The Ivory Moment

You know those moments that take your heart and make it tighten up? It’s almost as if it starts coming through your throat, trying to push its way out through salty drops down your face?

This weekend, I had those moments… over and over and over again.

All of us were together, in one place, with no plans, no agenda, just each other.

The Plunkett Parents, The Hoehn’s, The Peurach’s, the Bell’s,  and the cutest niece and nephew.


My little blond headed, blue eyed Ivory,  joyful, spunky niece finally came to town for a visit, to meet her new “baby chusin”.



I walked through the doors of the home that raised me, and those sweet, chubby cheeks ran to me yelling “LaLa!”, giggling with excitement.

may the heart swelling begin… 

I picked up that happy 2 year old, squeezed her little guts and and whispered  “I love you Ray Girl”, she looked away, as if she hardly paid attention to what I said, and yelled out “I love OO LaLa!”

It was that moment, the first time in my relationship with her, that she spoke to me, without being told, without begging her to say a word, her sincere innocence erupted out without a second thought.

 *sigh* 🙂IMG_0606

  I looked all around me and saw beauty in the “ivories” of my life.  They are just as rare as Ivory, hard to find, impossible to replace.



These people, this family I come from, they’re all mine.  FULL of rarity, FULL of grace, and one of a kind. 

I fall in love all over again every time I see them. There is never a moment of questioning the way we feel about each other.  We are quirky, smart, goofy, obsessed with grilling ridiculous amounts of meat on the grill, and sitting around a table for hours belly laughing.



I walked into the living room of my parent’s house and sat down across from my mom.  There are big decisions coming up in mine and my husband’s life, decisions that will drastically change our direction.  I felt the *mama moment*.  You know that moment? The one where all you really want is to hear your mama’s voice and look in her eyes and tell her all your dreams and biggest fears? This was that moment.

She looked at me and smiled, nodded, and listened as I poured my heart out on her living room floor. She looked at me, she smiled at me, and her whole being whispered ‘Remember where you came from, it will get you where you’re going’.

She knows what to say without saying it… It’s a mama thing I guess.

cue the throat swelling thing… 

Dinner was had, coffee was sipped, endless conversations, and laughter erupted from the roof of 6464, our Zimbabwe brothers came over, and those ivories of mine once again captured my heart.

We are known.  Every tear is tracked and every heartbeat heard by the One who set it into motion.  Every moment is seen by the One who makes all things beautiful.  From our first gasp of air til we last lay our head, He is with us.  By our side.  An advocate, a refuge, our strength and our song.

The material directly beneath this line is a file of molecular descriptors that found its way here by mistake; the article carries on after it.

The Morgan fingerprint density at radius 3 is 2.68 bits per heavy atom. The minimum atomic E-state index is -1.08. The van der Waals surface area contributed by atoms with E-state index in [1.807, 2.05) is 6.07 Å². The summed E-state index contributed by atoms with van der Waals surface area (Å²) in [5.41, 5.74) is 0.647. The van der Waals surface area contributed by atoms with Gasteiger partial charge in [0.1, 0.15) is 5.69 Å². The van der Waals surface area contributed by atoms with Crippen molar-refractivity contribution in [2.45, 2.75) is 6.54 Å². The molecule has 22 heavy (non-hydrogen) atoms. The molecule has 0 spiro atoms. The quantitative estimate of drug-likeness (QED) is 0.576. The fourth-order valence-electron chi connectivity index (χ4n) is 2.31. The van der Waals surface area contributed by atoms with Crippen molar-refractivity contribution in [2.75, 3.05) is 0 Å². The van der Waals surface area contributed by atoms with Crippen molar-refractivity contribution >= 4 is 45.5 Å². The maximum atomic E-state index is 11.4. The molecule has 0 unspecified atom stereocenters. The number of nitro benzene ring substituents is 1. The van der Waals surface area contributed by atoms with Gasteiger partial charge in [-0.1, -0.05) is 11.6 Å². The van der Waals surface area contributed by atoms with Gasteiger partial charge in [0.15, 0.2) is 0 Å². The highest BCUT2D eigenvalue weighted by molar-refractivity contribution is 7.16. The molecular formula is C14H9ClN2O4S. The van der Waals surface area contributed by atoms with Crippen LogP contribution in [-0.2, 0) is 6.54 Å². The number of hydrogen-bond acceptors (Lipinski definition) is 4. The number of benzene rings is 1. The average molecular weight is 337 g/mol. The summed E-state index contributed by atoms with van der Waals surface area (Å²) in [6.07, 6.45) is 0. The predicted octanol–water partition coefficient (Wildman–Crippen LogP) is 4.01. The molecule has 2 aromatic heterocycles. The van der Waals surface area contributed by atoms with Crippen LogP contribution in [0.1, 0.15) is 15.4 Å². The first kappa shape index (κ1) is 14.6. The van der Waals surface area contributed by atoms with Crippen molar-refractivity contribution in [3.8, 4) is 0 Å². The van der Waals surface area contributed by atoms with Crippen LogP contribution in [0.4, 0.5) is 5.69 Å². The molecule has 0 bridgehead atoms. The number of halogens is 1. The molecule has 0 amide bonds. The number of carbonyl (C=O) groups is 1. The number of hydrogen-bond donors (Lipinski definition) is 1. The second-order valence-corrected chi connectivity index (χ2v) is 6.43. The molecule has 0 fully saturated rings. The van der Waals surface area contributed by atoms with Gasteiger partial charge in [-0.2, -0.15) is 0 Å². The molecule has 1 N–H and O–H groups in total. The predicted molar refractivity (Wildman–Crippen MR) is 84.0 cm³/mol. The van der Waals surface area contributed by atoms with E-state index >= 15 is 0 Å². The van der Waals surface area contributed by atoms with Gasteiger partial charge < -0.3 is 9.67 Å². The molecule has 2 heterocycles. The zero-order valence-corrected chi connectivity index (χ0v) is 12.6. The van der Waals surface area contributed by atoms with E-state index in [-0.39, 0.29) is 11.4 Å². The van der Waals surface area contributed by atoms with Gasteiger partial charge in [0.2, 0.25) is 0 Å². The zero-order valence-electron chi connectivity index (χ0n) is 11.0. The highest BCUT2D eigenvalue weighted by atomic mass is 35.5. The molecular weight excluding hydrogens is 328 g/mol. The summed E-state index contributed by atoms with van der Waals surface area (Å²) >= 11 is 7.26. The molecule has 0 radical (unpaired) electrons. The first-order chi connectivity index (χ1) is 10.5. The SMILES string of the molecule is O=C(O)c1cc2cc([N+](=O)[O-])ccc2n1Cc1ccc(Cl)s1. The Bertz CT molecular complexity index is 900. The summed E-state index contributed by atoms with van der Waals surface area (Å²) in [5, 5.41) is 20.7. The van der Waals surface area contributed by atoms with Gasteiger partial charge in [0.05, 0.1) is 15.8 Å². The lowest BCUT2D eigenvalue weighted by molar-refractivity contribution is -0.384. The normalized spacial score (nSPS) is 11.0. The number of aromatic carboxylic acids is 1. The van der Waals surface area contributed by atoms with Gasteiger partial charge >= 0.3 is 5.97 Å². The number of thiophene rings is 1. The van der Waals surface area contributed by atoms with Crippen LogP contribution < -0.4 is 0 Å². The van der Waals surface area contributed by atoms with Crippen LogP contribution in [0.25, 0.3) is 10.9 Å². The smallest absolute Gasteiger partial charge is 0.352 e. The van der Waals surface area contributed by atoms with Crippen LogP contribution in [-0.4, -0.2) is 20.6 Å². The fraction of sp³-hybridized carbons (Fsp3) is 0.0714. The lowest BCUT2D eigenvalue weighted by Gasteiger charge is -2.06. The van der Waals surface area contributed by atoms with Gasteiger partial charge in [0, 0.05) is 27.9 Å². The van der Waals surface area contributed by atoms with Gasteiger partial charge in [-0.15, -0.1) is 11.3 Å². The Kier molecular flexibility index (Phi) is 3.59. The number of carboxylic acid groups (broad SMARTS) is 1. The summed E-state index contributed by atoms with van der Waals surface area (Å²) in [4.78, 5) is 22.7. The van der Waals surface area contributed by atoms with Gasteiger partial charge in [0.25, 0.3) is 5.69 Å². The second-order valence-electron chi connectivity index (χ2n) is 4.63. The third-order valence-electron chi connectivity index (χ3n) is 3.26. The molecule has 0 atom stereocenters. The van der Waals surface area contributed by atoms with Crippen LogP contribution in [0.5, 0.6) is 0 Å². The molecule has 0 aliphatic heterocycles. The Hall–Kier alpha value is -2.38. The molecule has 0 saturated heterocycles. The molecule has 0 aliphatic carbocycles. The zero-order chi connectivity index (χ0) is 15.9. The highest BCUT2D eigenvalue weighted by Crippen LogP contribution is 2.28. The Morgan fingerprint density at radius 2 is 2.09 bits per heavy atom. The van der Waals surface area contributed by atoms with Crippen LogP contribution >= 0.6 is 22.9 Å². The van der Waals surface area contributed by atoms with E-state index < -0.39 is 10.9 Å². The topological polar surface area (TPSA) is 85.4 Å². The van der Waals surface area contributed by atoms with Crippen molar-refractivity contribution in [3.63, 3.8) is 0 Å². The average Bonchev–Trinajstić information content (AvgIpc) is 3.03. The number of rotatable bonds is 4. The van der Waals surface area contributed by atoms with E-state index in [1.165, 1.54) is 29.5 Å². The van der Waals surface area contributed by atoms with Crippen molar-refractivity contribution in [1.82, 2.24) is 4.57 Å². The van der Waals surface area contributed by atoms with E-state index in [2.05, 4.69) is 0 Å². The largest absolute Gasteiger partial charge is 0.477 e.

*stay tuned to see the direction we are taking with our coffee venture! And while you’re waiting for the next update, be sure to buy some Bell Blend 🙂 *

Letters from Lee

My college career and plans were interrupted when God changed my location. I had big plans to move away from Montgomery, Alabama and never return.  So I moved to Nashville, and before I could blink, life pulled me right back to where I ran from.


I had to adjust to a new school, with new people who had already settled into their friend groups and schedule.  It was a transition that was occasionally hard to navigate with joy.

I found this friend though. She and I had been in church together my whole life, but I never really treasured who she was.

*But she treasured me.*


Her name is June.

June would have me over for snacks and coffee. We would sit in her little apartment for hours while she told me story after story that left my heart completely uplifted.  On days where I felt insanely lonely, I would call June and we would visit.  She really is one of my best good friends. June gave me a break from all my transitions in life.  She shared her time, her cooking, and her coffee with me, even her letters from Lee.


Lee Dillard was June’s husband.  He died the year I was born, but their love story could seriously be the next box office hit. They married during the second of the world wars and just days after they wed, he left to fight for our freedom. He was gone for nearly two years, and all they had to communicate with was a paper and pen. The jewel she always waited for? Letters from Lee. She treasured them and still keeps them in a hat box in her closet.

Did I mention June and I are 67 years apart? 🙂

You see, June writes letters too. They are the sweetest , almost as sweet at her short bread cookies!

Her letters are heart felt and kind.  They are written for any occasion, with perfect penmanship and words that keep you going.